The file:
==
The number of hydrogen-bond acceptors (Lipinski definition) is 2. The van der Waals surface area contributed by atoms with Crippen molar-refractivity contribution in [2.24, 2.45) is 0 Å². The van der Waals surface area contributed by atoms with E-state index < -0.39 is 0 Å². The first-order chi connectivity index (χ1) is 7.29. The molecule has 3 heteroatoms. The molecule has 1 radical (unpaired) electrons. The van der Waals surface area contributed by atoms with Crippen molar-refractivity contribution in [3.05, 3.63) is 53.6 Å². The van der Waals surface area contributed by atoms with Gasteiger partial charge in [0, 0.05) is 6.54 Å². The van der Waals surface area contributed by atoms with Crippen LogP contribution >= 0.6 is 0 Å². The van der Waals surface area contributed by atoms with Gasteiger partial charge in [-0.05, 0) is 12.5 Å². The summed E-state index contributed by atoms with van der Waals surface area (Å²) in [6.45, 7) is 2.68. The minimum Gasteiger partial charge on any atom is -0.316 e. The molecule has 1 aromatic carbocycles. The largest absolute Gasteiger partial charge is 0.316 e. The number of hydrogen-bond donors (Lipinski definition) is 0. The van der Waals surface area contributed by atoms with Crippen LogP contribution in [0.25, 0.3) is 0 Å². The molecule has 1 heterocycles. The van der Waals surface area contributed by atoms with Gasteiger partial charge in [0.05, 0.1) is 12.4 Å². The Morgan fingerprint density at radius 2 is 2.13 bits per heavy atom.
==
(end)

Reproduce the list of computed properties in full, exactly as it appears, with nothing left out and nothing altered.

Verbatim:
The number of hydrogen-bond acceptors (Lipinski definition) is 2. The van der Waals surface area contributed by atoms with Crippen molar-refractivity contribution in [2.24, 2.45) is 0 Å². The van der Waals surface area contributed by atoms with E-state index < -0.39 is 0 Å². The first-order chi connectivity index (χ1) is 7.29. The molecule has 3 heteroatoms. The molecule has 1 radical (unpaired) electrons. The van der Waals surface area contributed by atoms with Crippen molar-refractivity contribution in [3.05, 3.63) is 53.6 Å². The van der Waals surface area contributed by atoms with Gasteiger partial charge in [0, 0.05) is 6.54 Å². The van der Waals surface area contributed by atoms with Crippen LogP contribution >= 0.6 is 0 Å². The van der Waals surface area contributed by atoms with Gasteiger partial charge in [-0.05, 0) is 12.5 Å². The summed E-state index contributed by atoms with van der Waals surface area (Å²) in [6.45, 7) is 2.68. The minimum Gasteiger partial charge on any atom is -0.316 e. The molecule has 1 aromatic carbocycles. The largest absolute Gasteiger partial charge is 0.316 e. The number of hydrogen-bond donors (Lipinski definition) is 0. The van der Waals surface area contributed by atoms with Crippen LogP contribution in [0.25, 0.3) is 0 Å². The molecule has 1 heterocycles. The van der Waals surface area contributed by atoms with Gasteiger partial charge in [0.05, 0.1) is 12.4 Å². The Morgan fingerprint density at radius 2 is 2.13 bits per heavy atom.